The Top 10 Paid Subscription Channels on YouTube
Earlier this month, YouTube introduced its paid subscription service, offering a new selection of channels that viewers must pay to view. The pilot program includes 54 paid subscription channels, with participation from big name companies like National Geographic, Magnolia Pictures, and UFC.
While some will charge for live content rather than on-demand programming, all channels include 14-day free trials, following up with subscription fees that start from $0.99 a month and may include discounted yearly rates.
With this new online pay model that extends outside of ad revenue and YouTube’s partner program, Google is positioning its video streaming service to compete with other pay-per-view platforms, such as Amazon, Netflix, and Hulu. But will viewers who are used to free content be willing to shell out some dollars for these videos?
While YouTube will continue adding new channels to its paid subscription service, we’re taking a look at 10 channels that are really catching our attention.
Sports programming is responsible for bringing in massive viewership and advertisers on television. UFC is hoping that this enthusiasm can transfer over to the online space, offering event replays, classic fights, and full episodes of UFC favorites such as “UFC Unleashed,” “The Best of Pride Fighting Championships” and the reality show “The Ultimate Fighter.” Perhaps more providers of sports content will look to have a similar YouTube hub in the future.
A YouTube destination for kids and family entertainment, brought to you by the company responsible for The Muppets? Sure! Jim Henson TV features full episodes of hit shows like “The Science Kid,” “Fraggle Rock,” and “Pajanimals.” The channel also offers themed playlists, music videos and parenting tips. A partner channel offers similar content in Spanish.
The Young Turks has already carved out a space as the world’s largest online news, politics, and entertainment show, hosted by Cenk Uygur and Ana Kasparian. Now, TYT Plus offers behind the scenes footage, personal stories, bloopers and more exclusive content. This is our first look at an established YouTube channel that branches out to use the subscription service to offer viewers surplus cotent. Other channels may use this method in the future to provide for a new way to engage their audiences and bring in some more revenue.
National Geographic already has a massively popular YouTube channel. So, in order to dip a toe into the subscription realm, they created a channel geared towards kids, “where curious kids can explore their world with videos full of amazing animals, surprising adventures and fascinating facts.” The interesting thing about these channels for young viewers is that the people watching may not be the same people who are paying. Will kids ask their parents to subscribe? Will parents subscribe with the intent of encouraging their kids to watch? Will it be a family activity?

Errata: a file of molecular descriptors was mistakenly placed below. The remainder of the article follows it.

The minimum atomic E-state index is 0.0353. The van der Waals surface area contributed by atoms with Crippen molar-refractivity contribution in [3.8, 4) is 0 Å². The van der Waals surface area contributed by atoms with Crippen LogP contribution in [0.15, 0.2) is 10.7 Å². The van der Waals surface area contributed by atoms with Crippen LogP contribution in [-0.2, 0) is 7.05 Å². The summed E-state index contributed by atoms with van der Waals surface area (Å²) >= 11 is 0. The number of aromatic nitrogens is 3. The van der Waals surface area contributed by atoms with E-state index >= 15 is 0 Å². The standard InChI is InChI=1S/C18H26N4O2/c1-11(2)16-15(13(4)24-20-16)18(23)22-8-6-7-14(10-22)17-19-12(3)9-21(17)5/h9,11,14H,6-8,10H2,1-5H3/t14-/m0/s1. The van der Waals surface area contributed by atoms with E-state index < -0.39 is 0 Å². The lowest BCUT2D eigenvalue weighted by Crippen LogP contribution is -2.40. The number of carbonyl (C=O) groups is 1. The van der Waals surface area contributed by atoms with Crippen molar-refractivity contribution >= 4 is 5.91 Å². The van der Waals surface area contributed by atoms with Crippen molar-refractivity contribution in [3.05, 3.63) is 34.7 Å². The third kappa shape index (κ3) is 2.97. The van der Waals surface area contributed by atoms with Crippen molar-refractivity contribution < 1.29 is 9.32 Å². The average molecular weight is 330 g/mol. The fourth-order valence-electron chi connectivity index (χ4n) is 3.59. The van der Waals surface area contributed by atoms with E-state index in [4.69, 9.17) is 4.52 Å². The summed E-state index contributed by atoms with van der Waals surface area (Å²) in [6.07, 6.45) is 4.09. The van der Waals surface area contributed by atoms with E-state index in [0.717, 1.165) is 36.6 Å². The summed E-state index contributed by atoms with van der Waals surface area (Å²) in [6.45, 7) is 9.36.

Famous comedy club chain, The Laugh Factory, responds to requests for lengthier and ad-free comedy content with a channel that offers “premium stand-up comedy videos and full-length comedy shows to complement the large selection of comedy clips on our free YouTube channel.” YouTube loves funny. Comedy establishments would be wise to try out different ways to expose their talent online.
Digital Theatre partnered with Britain’s leading theatre companies to film some of their best live performances in HD. While this content is usually only accessible on a public broadcast network or special screenings in theaters, subscribers can now view these stage plays from the comfort of their own homes and directly on their computers.
Movie on-demand channels attempt to give Amazon, Netflix, and Hulu a run for their money by offering high quality films to online viewers. Docurama features award-winning documentaries and independent films, straight from the Sundance, Toronto, and SXSW film festivals.
Self-help and “How To” is a popular theme on YouTube, from makeup and music tutorials to advice videos. Big Think Mentor brings some of the biggest names in mentorship to YouTube, featuring workshops with Neil deGrasse Tyson, Maria Konnikova, and Tim Ferriss.
Qello, the world’s leading on-demand streaming service for HD concert films and music documentaries, allows viewers to “relive the concerts they loved, see the shows they always wanted to experience, and discover artists they might never have seen.” The channel also offers viewers the ability to watch full concerts for free in the featured Center Stage and Breakout sections.
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